High temperatures and cause-specific mortality
- Correspondence to Dr Kristie L Ebi, 260 Panama Street, Stanford, California 94305, USA;
High ambient temperatures are hazardous, with a significant body of research documenting increases in morbidity and mortality during hot weather.1 And yet, every heat-related death is preventable. Improving understanding of who is most vulnerable, where they are located and early warning systems that effectively communicate the risks of hot temperatures could decrease the current health burden and increase resilience to a warmer world.
Surprisingly, understanding is limited of the characteristics that increase vulnerability.1 Gasparrini et al (this issue) provide a comprehensive analysis of specific causes of death that were increased during hot weather in regions of England and Wales. Overall mortality increased 2.1% per degree Celsius above a heat threshold identified for each region. For stroke, ischaemic heart disease, chronic ischaemic heart diseases and respiratory infections, the attributable burden increased >10%. The attributable burden is lower for other causes, but the absolute numbers of deaths is large (eg, there were >1000 deaths each over the study period for myocardial infarction, chronic obstructive pulmonary disease, nervous system disorders and external causes). Effective early warning systems and healthcare could have prevented these deaths. These and similar studies can inform physiological studies to better understand the mechanisms by which hot temperatures exacerbate existing health conditions. It is important to distinguish the degree to which a disease process increases risk versus drug treatment (drugs can affect thermoregulatory mechanisms) versus general fitness versus socioeconomic and other factors. Such information will help healthcare providers improve care for those who may be susceptible to hot weather and is critical for developing effective early warning systems that recommend tailored actions for at risk groups, including older adults, children, those with certain chronic diseases and physical labourers.
An issue not addressed in Gasparrini et al is whether vulnerability to hot temperatures is affected by mortality in the previous winter season. Studies in Sweden and Italy report that lower than average winter mortality increases the health impacts of hot weather the following summer.2 3 If these results are replicated elsewhere, then this suggests that individuals with certain diseases may have a general susceptibility to extreme temperatures such that deviations from average temperatures are potentially fatal. Such information could be used to enhance health protection under current conditions. Furthermore, this suggests that current projections of the burden of heat-related mortality under climate change may underestimate impacts. Projections also are needed of health impacts during longer and more intense heatwaves and during heatwaves occurring earlier in the summer to better estimate the total health burden of changing hot weather patterns.4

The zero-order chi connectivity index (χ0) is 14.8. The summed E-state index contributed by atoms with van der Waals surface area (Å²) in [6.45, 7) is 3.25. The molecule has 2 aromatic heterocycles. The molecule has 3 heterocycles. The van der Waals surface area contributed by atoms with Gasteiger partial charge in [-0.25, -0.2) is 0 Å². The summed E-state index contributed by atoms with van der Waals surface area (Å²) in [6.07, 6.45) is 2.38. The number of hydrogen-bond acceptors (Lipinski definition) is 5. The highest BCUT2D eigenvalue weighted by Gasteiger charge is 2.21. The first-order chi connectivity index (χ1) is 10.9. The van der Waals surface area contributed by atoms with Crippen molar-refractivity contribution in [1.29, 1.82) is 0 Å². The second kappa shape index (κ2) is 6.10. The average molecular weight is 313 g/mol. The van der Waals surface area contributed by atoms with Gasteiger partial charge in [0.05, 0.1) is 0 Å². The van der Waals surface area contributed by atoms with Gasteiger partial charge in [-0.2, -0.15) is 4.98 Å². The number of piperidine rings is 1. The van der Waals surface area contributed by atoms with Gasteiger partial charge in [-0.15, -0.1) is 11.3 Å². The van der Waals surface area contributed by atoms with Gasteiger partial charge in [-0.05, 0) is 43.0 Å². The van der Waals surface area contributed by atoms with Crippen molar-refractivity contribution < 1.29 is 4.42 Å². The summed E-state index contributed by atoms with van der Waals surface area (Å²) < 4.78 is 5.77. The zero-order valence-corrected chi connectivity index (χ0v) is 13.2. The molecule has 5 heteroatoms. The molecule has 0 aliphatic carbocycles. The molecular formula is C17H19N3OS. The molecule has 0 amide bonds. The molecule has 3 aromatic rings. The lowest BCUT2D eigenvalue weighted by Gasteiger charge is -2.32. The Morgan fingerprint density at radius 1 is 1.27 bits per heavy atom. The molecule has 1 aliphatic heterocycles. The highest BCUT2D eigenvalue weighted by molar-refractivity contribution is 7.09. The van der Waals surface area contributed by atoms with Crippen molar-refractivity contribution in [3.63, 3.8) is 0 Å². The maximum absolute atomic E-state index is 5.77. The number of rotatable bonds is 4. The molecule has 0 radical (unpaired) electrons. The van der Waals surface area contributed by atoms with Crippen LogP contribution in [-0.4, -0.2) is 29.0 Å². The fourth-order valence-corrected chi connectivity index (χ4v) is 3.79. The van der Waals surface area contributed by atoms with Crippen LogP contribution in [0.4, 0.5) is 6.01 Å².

Although early warning systems save lives,5 continued heat-related deaths indicates that improvements are needed in effectively motivate susceptible individuals to follow guidance on actions to reduce their core body temperature during hot weather. The focus of many heatwave early warning systems is on determining the threshold at which mortality begins to increase; these systems implicitly assume that communicating warnings is sufficient for those at risk to take action. However, a particular challenge is that vulnerable individuals often do not perceive that they are at risk.6 Research is needed on how to encourage these individuals to recognise their susceptibility and make appropriate behavioural changes.
Better understanding the factors that increase vulnerability to hot temperatures, how those factors may change in the future and how to increase health protection is of increasing importance as temperatures continue to increase with climate change. Ambient temperatures increased over the past several decades, with greater change in more pole ward regions.7 There is a greater than 90% likelihood that average Northern Hemisphere temperatures during the period 1950 to 2000 were higher than during any other 50-year period in the past 500 years, with a greater than 66% likelihood that they were the highest in at least the past 1300 years.7 In addition, there has been an increase in the frequency and duration of heatwaves. Further increases in ambient temperatures and associated increases in the frequency, intensity, duration and spatial extent of heatwaves are projected in the coming decades.6 Unless actions are taken, these increases will be associated with a greater burden of heat-related mortality.8 9 However, hot weather is not the only factor affecting vulnerability; urban infrastructure, housing characteristics, population ageing, increasing numbers of people with chronic diseases, acclimatisation and other factors determine the overall burden of hot temperatures. The next generation projections of heat-related mortality should aim to estimate the extent to which climate change and these and other factors interact to affect health burdens.
Increasing heat-related mortality with climate change underscores the importance of implementing a range of strategies, policies and measures to reduce vulnerability over the short and longer term, including improving building and community design to reduce urban heat islands, management of chronic diseases taking into account temperature susceptibility, vulnerability mapping, designing early warning and response systems that motivate appropriate behavioural change, and reducing the greenhouse gas emissions underlying climate change.
Linked article 059782
Competing interests None.
Provenance and peer review Commissioned; internally peer reviewed.